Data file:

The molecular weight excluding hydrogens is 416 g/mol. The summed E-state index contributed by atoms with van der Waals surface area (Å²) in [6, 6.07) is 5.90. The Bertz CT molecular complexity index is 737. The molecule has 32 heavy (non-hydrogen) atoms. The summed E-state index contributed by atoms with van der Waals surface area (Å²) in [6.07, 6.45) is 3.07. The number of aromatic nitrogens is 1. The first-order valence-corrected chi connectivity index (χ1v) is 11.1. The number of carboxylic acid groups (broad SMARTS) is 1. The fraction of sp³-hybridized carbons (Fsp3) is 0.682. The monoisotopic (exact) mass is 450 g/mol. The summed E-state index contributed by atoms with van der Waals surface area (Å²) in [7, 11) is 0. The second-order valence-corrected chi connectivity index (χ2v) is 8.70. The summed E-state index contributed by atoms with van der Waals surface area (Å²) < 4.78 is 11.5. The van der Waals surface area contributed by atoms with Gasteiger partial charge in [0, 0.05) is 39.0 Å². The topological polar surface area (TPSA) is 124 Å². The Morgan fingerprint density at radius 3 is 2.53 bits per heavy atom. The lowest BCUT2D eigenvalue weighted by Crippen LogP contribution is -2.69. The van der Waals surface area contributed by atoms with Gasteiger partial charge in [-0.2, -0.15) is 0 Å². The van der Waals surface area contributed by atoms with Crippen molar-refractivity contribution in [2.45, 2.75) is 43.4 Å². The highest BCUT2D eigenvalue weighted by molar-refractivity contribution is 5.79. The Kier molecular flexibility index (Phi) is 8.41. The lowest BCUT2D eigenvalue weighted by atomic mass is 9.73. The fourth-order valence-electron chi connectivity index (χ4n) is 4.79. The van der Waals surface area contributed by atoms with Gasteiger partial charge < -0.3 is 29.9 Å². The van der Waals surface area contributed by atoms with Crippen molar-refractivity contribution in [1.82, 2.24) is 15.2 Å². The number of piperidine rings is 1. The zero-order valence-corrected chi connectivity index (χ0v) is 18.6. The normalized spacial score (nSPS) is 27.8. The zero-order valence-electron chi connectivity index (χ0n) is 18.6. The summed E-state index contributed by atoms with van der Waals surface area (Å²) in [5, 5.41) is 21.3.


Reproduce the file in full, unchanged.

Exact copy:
The molecular weight excluding hydrogens is 416 g/mol. The summed E-state index contributed by atoms with van der Waals surface area (Å²) in [6, 6.07) is 5.90. The Bertz CT molecular complexity index is 737. The molecule has 32 heavy (non-hydrogen) atoms. The summed E-state index contributed by atoms with van der Waals surface area (Å²) in [6.07, 6.45) is 3.07. The number of aromatic nitrogens is 1. The first-order valence-corrected chi connectivity index (χ1v) is 11.1. The number of carboxylic acid groups (broad SMARTS) is 1. The fraction of sp³-hybridized carbons (Fsp3) is 0.682. The monoisotopic (exact) mass is 450 g/mol. The summed E-state index contributed by atoms with van der Waals surface area (Å²) in [7, 11) is 0. The second-order valence-corrected chi connectivity index (χ2v) is 8.70. The summed E-state index contributed by atoms with van der Waals surface area (Å²) < 4.78 is 11.5. The van der Waals surface area contributed by atoms with Gasteiger partial charge in [0, 0.05) is 39.0 Å². The topological polar surface area (TPSA) is 124 Å². The Morgan fingerprint density at radius 3 is 2.53 bits per heavy atom. The lowest BCUT2D eigenvalue weighted by Crippen LogP contribution is -2.69. The van der Waals surface area contributed by atoms with Gasteiger partial charge in [-0.2, -0.15) is 0 Å². The van der Waals surface area contributed by atoms with Crippen molar-refractivity contribution in [2.45, 2.75) is 43.4 Å². The highest BCUT2D eigenvalue weighted by molar-refractivity contribution is 5.79. The Kier molecular flexibility index (Phi) is 8.41. The lowest BCUT2D eigenvalue weighted by atomic mass is 9.73. The fourth-order valence-electron chi connectivity index (χ4n) is 4.79. The van der Waals surface area contributed by atoms with Gasteiger partial charge < -0.3 is 29.9 Å². The van der Waals surface area contributed by atoms with Crippen molar-refractivity contribution in [1.82, 2.24) is 15.2 Å². The number of piperidine rings is 1. The zero-order valence-corrected chi connectivity index (χ0v) is 18.6. The normalized spacial score (nSPS) is 27.8. The zero-order valence-electron chi connectivity index (χ0n) is 18.6. The summed E-state index contributed by atoms with van der Waals surface area (Å²) in [5, 5.41) is 21.3.